I would like to have entities log the user (preferably his ID) that has most recently modified an entity. I think a pretty entity has a getModifier() method but has no setModifier() since that is handled by the class as an internal affair. I'd use some prePersist to update the entity with the user ID. So here are the two main questions:
1) Technically, how can I get the current user's ID inside an entity's prePersist?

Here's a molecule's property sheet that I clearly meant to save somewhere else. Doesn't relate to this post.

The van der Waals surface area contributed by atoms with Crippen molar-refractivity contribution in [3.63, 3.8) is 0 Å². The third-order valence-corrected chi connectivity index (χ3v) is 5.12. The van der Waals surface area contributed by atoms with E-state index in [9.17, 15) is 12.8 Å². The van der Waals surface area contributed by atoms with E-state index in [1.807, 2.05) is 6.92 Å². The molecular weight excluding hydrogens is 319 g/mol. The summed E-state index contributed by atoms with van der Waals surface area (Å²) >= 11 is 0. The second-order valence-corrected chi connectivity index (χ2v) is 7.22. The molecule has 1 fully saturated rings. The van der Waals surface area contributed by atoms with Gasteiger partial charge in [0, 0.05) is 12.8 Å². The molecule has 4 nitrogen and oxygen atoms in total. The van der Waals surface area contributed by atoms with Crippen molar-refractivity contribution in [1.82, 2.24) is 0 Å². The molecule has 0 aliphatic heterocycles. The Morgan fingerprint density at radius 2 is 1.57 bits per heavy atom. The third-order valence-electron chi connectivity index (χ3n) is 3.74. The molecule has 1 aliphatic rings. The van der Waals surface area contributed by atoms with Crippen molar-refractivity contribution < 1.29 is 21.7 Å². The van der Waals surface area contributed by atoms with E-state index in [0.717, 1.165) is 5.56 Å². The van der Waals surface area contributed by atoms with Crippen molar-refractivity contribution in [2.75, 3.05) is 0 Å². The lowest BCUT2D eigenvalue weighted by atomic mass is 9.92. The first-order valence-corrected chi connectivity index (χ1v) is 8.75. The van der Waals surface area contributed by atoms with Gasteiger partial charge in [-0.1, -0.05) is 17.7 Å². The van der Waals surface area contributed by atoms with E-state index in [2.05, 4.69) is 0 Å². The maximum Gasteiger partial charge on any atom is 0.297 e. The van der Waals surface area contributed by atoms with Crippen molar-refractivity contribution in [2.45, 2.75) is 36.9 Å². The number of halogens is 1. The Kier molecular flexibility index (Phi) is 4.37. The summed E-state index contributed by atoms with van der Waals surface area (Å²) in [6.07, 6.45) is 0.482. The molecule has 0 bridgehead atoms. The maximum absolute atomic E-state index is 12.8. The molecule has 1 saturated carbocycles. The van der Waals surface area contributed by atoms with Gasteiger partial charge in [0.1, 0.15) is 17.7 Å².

2) Philosophy. I have found lots of answers that advise me to rethink my model not to be dependent on anything other than the data stored in it. I fail to see how the isolating entities from the rest of the world is sane: see two contrasts here on what is allowed for entities to do. Accessing a service to get a folder-name where some cached output can be stored is thought illegal; while writing to the filesystem with file abstraction classes is OK; I think the latter makes more assumptions about filesystems. Accessing the current user's identity is considered illegal; while putting current timestamps on the entity is OK; so the concept of a (possibly missing) user is bad while the concept of time is good? If the concept about not relying on anything other than the model itself is valid then how does anyone dare to use DateTime functions? (Please don't say that the services of PHP are always accessible, because some missing settings/extensions can easily cause these to fail.) I fail to see how to build any logic into entities while adhering to such strict restrictions, and how to avoid that entities end up to be nothing more than data (by this level of encapsulation and information hiding, this entity model offers me nothing over mere arrays). Could anyone point me what is the particular difference between those elements of the model's environment that must not be used and those that are considered legitim?